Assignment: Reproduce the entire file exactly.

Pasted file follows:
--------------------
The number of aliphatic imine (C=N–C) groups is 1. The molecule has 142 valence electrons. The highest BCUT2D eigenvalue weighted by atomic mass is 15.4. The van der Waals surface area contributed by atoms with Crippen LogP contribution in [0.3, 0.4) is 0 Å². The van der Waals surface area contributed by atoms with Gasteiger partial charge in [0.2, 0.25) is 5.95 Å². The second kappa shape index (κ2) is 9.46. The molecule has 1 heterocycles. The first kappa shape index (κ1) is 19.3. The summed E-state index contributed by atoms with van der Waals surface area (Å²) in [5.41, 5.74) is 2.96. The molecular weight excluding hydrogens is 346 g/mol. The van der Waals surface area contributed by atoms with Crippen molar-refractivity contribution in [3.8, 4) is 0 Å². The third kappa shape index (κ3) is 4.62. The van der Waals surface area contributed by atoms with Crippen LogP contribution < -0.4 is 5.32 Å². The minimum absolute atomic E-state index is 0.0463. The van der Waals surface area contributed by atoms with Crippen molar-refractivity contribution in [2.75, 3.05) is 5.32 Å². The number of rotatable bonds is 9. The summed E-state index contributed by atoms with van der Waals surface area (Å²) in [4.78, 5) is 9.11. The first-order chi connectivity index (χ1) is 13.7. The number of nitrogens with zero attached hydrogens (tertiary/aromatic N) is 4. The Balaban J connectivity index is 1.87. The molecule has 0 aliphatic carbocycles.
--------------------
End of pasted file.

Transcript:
The number of aliphatic imine (C=N–C) groups is 1. The molecule has 142 valence electrons. The highest BCUT2D eigenvalue weighted by atomic mass is 15.4. The van der Waals surface area contributed by atoms with Crippen LogP contribution in [0.3, 0.4) is 0 Å². The van der Waals surface area contributed by atoms with Gasteiger partial charge in [0.2, 0.25) is 5.95 Å². The second kappa shape index (κ2) is 9.46. The molecule has 1 heterocycles. The first kappa shape index (κ1) is 19.3. The summed E-state index contributed by atoms with van der Waals surface area (Å²) in [5.41, 5.74) is 2.96. The molecular weight excluding hydrogens is 346 g/mol. The van der Waals surface area contributed by atoms with Crippen molar-refractivity contribution in [3.8, 4) is 0 Å². The third kappa shape index (κ3) is 4.62. The van der Waals surface area contributed by atoms with Crippen LogP contribution < -0.4 is 5.32 Å². The minimum absolute atomic E-state index is 0.0463. The van der Waals surface area contributed by atoms with Crippen molar-refractivity contribution in [2.75, 3.05) is 5.32 Å². The number of rotatable bonds is 9. The summed E-state index contributed by atoms with van der Waals surface area (Å²) in [4.78, 5) is 9.11. The first-order chi connectivity index (χ1) is 13.7. The number of nitrogens with zero attached hydrogens (tertiary/aromatic N) is 4. The Balaban J connectivity index is 1.87. The molecule has 0 aliphatic carbocycles.